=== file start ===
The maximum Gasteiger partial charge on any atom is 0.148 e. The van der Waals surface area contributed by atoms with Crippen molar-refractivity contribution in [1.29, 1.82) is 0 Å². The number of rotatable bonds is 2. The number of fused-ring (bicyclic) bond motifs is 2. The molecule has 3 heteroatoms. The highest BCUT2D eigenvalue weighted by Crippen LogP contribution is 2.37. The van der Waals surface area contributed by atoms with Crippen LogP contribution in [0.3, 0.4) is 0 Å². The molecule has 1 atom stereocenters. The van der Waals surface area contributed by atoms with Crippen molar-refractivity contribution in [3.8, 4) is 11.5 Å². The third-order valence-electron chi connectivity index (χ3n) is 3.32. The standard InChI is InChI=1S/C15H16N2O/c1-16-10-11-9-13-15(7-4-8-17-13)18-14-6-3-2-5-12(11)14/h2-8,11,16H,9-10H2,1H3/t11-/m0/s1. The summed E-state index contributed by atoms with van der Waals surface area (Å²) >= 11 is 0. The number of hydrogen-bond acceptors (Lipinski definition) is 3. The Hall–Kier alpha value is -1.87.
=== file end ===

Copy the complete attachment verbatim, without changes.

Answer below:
The maximum Gasteiger partial charge on any atom is 0.148 e. The van der Waals surface area contributed by atoms with Crippen molar-refractivity contribution in [1.29, 1.82) is 0 Å². The number of rotatable bonds is 2. The number of fused-ring (bicyclic) bond motifs is 2. The molecule has 3 heteroatoms. The highest BCUT2D eigenvalue weighted by Crippen LogP contribution is 2.37. The van der Waals surface area contributed by atoms with Crippen LogP contribution in [0.3, 0.4) is 0 Å². The molecule has 1 atom stereocenters. The van der Waals surface area contributed by atoms with Crippen molar-refractivity contribution in [3.8, 4) is 11.5 Å². The third-order valence-electron chi connectivity index (χ3n) is 3.32. The standard InChI is InChI=1S/C15H16N2O/c1-16-10-11-9-13-15(7-4-8-17-13)18-14-6-3-2-5-12(11)14/h2-8,11,16H,9-10H2,1H3/t11-/m0/s1. The summed E-state index contributed by atoms with van der Waals surface area (Å²) >= 11 is 0. The number of hydrogen-bond acceptors (Lipinski definition) is 3. The Hall–Kier alpha value is -1.87.